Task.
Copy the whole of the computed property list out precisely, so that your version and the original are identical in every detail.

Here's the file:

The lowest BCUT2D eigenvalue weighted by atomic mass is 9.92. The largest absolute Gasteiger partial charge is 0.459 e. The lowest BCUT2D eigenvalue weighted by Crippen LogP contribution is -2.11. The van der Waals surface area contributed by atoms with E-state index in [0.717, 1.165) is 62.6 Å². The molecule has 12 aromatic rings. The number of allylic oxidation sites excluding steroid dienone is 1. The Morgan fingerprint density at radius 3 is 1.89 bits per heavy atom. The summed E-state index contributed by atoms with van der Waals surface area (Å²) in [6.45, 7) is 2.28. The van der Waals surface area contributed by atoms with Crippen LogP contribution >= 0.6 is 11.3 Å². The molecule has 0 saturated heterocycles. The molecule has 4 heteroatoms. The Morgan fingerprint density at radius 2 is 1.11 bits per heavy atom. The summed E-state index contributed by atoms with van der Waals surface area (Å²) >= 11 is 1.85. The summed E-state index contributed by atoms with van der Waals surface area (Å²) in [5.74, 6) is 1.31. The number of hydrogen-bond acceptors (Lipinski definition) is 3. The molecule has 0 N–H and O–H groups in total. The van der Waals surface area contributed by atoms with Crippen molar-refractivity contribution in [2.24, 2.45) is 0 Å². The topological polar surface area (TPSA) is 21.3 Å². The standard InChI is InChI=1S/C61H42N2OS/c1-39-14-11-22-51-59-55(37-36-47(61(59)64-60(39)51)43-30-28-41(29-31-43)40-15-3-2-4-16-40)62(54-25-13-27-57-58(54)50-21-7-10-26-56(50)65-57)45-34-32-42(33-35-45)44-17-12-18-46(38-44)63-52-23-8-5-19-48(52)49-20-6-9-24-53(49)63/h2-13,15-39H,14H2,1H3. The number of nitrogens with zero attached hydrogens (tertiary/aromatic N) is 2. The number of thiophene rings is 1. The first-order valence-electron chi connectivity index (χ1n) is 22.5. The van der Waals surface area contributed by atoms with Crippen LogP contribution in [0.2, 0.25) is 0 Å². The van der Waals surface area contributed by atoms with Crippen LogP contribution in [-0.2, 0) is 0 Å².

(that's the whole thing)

The lowest BCUT2D eigenvalue weighted by atomic mass is 9.92. The largest absolute Gasteiger partial charge is 0.459 e. The lowest BCUT2D eigenvalue weighted by Crippen LogP contribution is -2.11. The van der Waals surface area contributed by atoms with E-state index in [0.717, 1.165) is 62.6 Å². The molecule has 12 aromatic rings. The number of allylic oxidation sites excluding steroid dienone is 1. The Morgan fingerprint density at radius 3 is 1.89 bits per heavy atom. The summed E-state index contributed by atoms with van der Waals surface area (Å²) in [6.45, 7) is 2.28. The van der Waals surface area contributed by atoms with Crippen LogP contribution >= 0.6 is 11.3 Å². The molecule has 0 saturated heterocycles. The molecule has 4 heteroatoms. The Morgan fingerprint density at radius 2 is 1.11 bits per heavy atom. The summed E-state index contributed by atoms with van der Waals surface area (Å²) >= 11 is 1.85. The summed E-state index contributed by atoms with van der Waals surface area (Å²) in [5.74, 6) is 1.31. The number of hydrogen-bond acceptors (Lipinski definition) is 3. The molecule has 0 N–H and O–H groups in total. The van der Waals surface area contributed by atoms with Crippen molar-refractivity contribution in [2.24, 2.45) is 0 Å². The topological polar surface area (TPSA) is 21.3 Å². The standard InChI is InChI=1S/C61H42N2OS/c1-39-14-11-22-51-59-55(37-36-47(61(59)64-60(39)51)43-30-28-41(29-31-43)40-15-3-2-4-16-40)62(54-25-13-27-57-58(54)50-21-7-10-26-56(50)65-57)45-34-32-42(33-35-45)44-17-12-18-46(38-44)63-52-23-8-5-19-48(52)49-20-6-9-24-53(49)63/h2-13,15-39H,14H2,1H3. The number of nitrogens with zero attached hydrogens (tertiary/aromatic N) is 2. The number of thiophene rings is 1. The first-order valence-electron chi connectivity index (χ1n) is 22.5. The van der Waals surface area contributed by atoms with Crippen LogP contribution in [0.2, 0.25) is 0 Å². The van der Waals surface area contributed by atoms with Crippen LogP contribution in [-0.2, 0) is 0 Å².